We all look forward to the big bike shootouts in all of the magazines each year. I just got a freshie in the garage (that’s Urban Dictionary for “new bike”, so don’t go to the gutter) and it got me to thinking about these bike tests. It takes a good few hours to break-in suspension and motors, etc. and a well set up stock bike obviously performs better than “straight off the showroom floor.”
So here’s my question: When a manufacturer shows up with their bike for a test, I assume that, to get the best reviews from test riders, that bike should already be broke-in and gone through pretty thoroughly, maybe even to the point of servicing the suspension after an initial break-in ride by someone. How about tweaks to the mapping that nobody would know about? It seems that you could get a better “score” and review with a well-prepped stock bike. Or, is there some unwritten rule that everyone shows up with a box-stock bike that is brand new?
Great question. There are a whole slew of problems with bike “shootouts” and after delving into it for a bunch of years we decided to stop doing them completely. The first problem is that it is a total conflict of interest. How can you give an impartial opinion about a bike or a product when they pay money to advertise with you? Unless you like shooting yourself in the foot and going bankrupt there’s no way you can be honest when a product isn’t good. On top of that, every test rider has a certain brand that they prefer and nine times out of ten they will choose that bike because it is the most comfortable to them. And to be honest, all of the bikes are good these days and choosing one over the other really comes down to a personal preference rather than pure performance. I know I’m ranting a bit but I tried for a long time to put together the perfect shootout scenario and it was like reorganizing the chairs on the lido deck of the Titanic. Every Tom, Dick and Harry has an opinion about how a bike test should be organized and we realized all of it was pretty much useless. Thanks for letting me dump that on you, Werner.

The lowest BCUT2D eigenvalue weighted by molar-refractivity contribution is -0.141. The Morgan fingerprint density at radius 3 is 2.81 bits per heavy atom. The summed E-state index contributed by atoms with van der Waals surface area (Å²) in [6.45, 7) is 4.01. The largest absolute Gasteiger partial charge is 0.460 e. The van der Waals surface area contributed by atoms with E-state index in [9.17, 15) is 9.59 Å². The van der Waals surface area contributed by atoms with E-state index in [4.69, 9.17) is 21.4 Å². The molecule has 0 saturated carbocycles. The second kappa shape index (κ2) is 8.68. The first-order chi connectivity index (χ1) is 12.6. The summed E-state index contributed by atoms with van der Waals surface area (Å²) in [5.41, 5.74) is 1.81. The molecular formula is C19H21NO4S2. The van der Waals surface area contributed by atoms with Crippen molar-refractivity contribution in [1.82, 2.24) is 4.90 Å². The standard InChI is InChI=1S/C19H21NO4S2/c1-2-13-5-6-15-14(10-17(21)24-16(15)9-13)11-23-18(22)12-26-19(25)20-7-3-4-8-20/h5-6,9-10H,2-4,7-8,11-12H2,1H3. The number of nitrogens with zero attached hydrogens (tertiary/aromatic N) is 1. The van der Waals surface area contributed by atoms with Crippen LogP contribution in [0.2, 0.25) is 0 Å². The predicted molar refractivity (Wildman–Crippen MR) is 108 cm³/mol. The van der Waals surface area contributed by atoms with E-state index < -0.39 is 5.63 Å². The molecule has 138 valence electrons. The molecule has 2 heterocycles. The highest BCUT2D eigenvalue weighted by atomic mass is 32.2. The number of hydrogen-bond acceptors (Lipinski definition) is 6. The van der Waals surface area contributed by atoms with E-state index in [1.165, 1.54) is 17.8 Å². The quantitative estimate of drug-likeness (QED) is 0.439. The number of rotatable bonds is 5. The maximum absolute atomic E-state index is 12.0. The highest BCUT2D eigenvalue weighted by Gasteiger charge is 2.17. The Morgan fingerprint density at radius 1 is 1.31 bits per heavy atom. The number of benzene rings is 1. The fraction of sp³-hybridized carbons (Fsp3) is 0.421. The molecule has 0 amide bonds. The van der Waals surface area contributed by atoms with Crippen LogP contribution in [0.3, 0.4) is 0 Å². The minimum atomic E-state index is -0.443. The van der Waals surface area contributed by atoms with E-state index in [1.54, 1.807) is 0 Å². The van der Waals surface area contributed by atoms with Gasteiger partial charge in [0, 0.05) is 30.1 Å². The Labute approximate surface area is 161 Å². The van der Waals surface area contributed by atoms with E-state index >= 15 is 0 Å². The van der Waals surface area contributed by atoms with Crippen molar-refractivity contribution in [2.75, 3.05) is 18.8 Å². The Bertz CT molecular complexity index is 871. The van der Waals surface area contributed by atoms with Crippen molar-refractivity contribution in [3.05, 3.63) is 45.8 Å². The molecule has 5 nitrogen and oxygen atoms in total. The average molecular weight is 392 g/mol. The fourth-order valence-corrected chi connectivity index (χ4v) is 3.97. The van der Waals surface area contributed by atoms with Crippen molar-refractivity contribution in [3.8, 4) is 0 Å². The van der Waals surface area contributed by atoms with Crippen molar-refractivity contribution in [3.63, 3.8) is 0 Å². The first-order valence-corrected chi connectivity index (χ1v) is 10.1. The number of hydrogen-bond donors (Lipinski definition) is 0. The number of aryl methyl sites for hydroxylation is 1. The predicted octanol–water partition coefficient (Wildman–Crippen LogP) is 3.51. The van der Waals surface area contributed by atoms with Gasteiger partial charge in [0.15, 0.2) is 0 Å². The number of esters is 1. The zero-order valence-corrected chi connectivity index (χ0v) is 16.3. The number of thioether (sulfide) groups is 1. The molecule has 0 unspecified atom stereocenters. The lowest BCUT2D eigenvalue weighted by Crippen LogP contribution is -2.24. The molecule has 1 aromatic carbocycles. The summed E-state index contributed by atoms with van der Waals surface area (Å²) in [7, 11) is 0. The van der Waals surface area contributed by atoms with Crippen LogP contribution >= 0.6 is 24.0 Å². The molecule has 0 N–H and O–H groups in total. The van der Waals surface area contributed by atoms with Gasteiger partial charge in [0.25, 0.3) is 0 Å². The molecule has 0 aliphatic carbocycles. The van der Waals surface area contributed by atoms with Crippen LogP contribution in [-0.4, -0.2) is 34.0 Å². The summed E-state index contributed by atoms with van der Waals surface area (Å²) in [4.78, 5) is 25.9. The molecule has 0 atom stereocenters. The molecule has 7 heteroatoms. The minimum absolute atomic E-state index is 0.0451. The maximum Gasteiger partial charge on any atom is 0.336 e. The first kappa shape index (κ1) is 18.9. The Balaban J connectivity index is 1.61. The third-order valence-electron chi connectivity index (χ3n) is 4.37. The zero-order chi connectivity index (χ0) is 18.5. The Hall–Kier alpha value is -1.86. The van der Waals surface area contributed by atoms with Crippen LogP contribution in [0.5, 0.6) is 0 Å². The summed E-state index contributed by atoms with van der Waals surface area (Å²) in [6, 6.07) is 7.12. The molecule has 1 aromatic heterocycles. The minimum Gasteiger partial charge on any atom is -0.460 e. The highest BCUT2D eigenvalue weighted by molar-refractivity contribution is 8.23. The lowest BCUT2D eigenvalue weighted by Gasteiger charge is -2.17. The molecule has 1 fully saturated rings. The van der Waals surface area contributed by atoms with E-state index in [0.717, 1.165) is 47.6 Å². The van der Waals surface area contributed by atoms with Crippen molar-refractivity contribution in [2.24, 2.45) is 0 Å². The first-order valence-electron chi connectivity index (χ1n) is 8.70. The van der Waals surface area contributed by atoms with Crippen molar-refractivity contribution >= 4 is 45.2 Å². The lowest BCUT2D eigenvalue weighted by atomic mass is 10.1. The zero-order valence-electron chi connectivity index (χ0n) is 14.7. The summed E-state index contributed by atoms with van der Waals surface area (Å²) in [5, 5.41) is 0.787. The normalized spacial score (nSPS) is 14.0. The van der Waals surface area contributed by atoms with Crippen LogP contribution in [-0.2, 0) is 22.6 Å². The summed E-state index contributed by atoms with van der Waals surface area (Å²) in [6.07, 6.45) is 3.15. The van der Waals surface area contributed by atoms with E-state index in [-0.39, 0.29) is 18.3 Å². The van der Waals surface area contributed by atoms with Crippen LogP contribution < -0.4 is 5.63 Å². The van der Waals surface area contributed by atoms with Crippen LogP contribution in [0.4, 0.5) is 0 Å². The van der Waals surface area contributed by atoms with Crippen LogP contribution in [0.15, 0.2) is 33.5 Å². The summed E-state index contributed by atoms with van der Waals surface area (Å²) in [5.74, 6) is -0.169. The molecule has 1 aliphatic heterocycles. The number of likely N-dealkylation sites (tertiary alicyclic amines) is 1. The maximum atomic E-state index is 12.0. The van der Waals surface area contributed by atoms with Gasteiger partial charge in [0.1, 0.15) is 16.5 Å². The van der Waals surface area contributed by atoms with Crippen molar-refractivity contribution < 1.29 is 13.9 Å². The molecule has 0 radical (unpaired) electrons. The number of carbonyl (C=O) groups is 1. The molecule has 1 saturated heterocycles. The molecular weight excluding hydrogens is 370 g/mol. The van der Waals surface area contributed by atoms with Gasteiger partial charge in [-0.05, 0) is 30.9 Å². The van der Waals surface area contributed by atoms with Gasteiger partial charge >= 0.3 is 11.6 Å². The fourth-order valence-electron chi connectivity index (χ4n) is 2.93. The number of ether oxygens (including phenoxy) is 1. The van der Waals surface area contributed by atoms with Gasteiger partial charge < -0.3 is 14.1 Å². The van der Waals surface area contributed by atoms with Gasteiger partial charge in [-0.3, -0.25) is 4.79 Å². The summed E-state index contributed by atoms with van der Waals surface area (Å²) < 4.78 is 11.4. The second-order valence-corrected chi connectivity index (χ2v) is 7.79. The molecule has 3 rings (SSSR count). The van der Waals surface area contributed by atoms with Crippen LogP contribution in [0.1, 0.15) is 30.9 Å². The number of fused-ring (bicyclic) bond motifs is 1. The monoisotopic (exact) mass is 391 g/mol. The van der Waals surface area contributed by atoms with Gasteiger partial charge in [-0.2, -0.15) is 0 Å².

Now, let me really answer your question: Yes, bikes are typically ridden a little bit by the manufacturer to break them in. Brand new bikes can feel stiff, tight and like there is too much engine break if they don’t have a little time on them. Do they cheat? I don’t know. Do they take the air filter screens off so they breathe better? Do they plug in different maps? Do they run lighter oil or less oil for less resistance? Well, there’s no AMA to break you down and check so what would you do? My suggestion is to ride your buddy’s bike and see if you like it before you buy something. Don’t waste $4.95 on a magazine with a shootout and think you are getting information that can make that decision for you.
Hello Mr. Pingree.
First off let me compliment you on your mastery of the English language. It is most impressive in this day and age of ignorance and lack of public speaking skills. That being said, I’ll get to the point. I believe that the top riders, past and present, should be required to take a class on speaking at interviews after the race. I am constantly amazed that the phrases “I mean”, “you know” and “like” should be used so many times while not completing an actual sentence. Is it just me?
I am looking forward to your response on this troubling matter.
Thank you for your time and consideration.